Proposed terminal at Grays Harbor won't handle crude oil

HOQUIAM, Wash. (AP) — The new owner of a Grays Harbor biodiesel facility has dropped plans to handle crude oil as it pursues an expansion project at the Port of Grays Harbor on Washington's coast. Iowa-based biofuel producer Renewable Energy Group wants to expand its existing facility to handle...

HOQUIAM, Wash. (AP) — The new owner of a Grays Harbor biodiesel facility has dropped plans to handle crude oil as it pursues an expansion project at the Port of Grays Harbor on Washington's coast.

Iowa-based biofuel producer Renewable Energy Group wants to expand its existing facility to handle bulk liquids, but it said crude oil won't be in its future plans, according to written comments it made to state and local regulators last year.

The project was one of three crude oil terminals proposed at the Port of Grays Harbor that would bring crude oil by train from the Bakken region of North Dakota and Montana, where it would be stored and loaded onto tankers or barges.

"We at REG are happy to be producing lower carbon, renewable fuel at Grays Harbor and look forward to building relationships with all local and regional stakeholders," company spokesman Anthony Hulen said in an email Wednesday.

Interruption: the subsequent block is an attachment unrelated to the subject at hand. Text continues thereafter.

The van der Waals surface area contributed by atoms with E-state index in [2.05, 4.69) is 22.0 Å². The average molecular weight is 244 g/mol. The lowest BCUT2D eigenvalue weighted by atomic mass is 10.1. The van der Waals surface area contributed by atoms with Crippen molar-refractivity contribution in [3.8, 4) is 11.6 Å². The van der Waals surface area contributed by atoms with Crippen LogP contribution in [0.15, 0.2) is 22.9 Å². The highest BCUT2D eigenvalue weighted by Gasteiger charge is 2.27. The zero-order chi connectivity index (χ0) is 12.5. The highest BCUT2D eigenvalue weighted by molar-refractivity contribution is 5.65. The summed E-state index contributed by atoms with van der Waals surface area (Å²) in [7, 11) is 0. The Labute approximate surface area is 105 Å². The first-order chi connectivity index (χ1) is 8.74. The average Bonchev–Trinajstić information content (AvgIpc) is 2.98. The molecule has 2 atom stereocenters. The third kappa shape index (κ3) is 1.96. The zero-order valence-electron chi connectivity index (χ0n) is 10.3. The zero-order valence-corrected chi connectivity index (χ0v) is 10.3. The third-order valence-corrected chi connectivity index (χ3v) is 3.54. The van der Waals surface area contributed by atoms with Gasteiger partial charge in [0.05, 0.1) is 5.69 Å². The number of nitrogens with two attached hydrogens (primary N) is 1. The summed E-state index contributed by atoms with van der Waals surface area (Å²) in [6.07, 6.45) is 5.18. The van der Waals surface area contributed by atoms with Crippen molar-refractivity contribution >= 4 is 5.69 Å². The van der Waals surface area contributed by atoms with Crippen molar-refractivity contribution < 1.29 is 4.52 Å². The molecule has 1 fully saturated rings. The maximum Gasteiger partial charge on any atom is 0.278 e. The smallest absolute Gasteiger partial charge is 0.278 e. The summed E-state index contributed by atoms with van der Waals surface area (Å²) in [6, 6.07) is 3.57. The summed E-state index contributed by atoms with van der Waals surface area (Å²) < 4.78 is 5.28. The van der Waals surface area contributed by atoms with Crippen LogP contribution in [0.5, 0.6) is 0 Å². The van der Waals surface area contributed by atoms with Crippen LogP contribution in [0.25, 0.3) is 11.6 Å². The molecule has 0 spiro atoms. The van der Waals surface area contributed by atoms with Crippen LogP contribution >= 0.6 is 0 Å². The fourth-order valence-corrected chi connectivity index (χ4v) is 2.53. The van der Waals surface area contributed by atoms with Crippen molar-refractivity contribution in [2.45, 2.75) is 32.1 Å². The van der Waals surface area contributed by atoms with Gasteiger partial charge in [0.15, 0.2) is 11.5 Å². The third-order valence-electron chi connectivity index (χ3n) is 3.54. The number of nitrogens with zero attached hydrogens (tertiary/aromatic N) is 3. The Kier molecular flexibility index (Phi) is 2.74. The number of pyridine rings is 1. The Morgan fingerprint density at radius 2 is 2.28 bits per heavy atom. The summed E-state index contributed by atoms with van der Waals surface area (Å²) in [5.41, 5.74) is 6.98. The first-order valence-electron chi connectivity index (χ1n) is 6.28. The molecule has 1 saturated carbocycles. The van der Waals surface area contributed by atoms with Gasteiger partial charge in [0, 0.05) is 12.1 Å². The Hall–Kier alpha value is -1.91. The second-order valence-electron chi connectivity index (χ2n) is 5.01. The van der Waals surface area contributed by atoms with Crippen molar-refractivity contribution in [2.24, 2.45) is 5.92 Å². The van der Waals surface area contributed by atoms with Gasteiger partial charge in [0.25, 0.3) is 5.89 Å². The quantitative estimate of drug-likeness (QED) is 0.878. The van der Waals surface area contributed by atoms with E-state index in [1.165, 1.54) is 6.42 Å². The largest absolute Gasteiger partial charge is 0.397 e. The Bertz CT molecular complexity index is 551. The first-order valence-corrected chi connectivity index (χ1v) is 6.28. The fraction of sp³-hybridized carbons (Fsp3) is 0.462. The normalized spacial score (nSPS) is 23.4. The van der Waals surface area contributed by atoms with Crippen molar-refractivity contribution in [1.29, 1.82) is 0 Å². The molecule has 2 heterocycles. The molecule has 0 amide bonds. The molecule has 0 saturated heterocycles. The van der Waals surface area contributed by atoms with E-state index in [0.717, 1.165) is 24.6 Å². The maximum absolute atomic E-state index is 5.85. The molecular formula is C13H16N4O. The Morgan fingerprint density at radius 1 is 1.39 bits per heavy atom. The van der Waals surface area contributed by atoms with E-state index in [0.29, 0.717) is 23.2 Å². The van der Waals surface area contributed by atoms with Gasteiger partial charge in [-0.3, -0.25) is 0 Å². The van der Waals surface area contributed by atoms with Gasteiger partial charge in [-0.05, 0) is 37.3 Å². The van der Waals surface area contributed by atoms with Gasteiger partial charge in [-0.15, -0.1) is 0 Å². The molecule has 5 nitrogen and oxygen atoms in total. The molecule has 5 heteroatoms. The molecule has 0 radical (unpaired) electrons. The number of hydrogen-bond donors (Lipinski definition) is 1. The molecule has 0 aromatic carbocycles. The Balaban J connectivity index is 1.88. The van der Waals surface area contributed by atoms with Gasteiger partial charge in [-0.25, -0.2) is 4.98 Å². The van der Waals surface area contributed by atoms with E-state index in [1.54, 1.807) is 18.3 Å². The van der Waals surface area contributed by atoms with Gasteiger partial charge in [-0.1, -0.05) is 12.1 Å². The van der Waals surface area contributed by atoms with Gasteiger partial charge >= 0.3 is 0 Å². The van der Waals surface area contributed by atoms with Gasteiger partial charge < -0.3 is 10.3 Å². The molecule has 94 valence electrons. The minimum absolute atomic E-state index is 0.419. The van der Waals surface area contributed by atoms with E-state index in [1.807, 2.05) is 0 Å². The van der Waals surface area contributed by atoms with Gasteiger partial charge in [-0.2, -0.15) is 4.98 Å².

REG acquired Imperium Renewables and its biodiesel refinery last summer as local and state regulators were preparing an environmental review of an expansion project that could store up to 1.1 million barrels of crude oil and other liquids on site. The current facility handles biodiesel, petroleum diesel, vegetable oil and methanol. The expanded facility would handle new liquids including ethanol, gasoline, jet fuel, used cooking oil and animal fat.

The company said it expected that removing crude oil from the project would reduce and simplify the environmental review.

A Department of Ecology spokesman said the agency is waiting for an updated proposal from REG.

Opponents of the proposed crude oil terminal on Wednesday cheered the company's decision.

The decision affirms that "the company took to heart the concerns of thousands of people who spoke out about the dangers of crude oil storage and transport to our communities and waterways," said Fawn Sharp, president of the Quinault Indian Nation.

Westway Terminal Co. has also proposed expanding its methanol facility to store up to 1.4 million barrels of crude oil at the Port of Grays Harbor. Another project, Grays Harbor Rail Terminal, is also proposed at the deep water port.

More in Home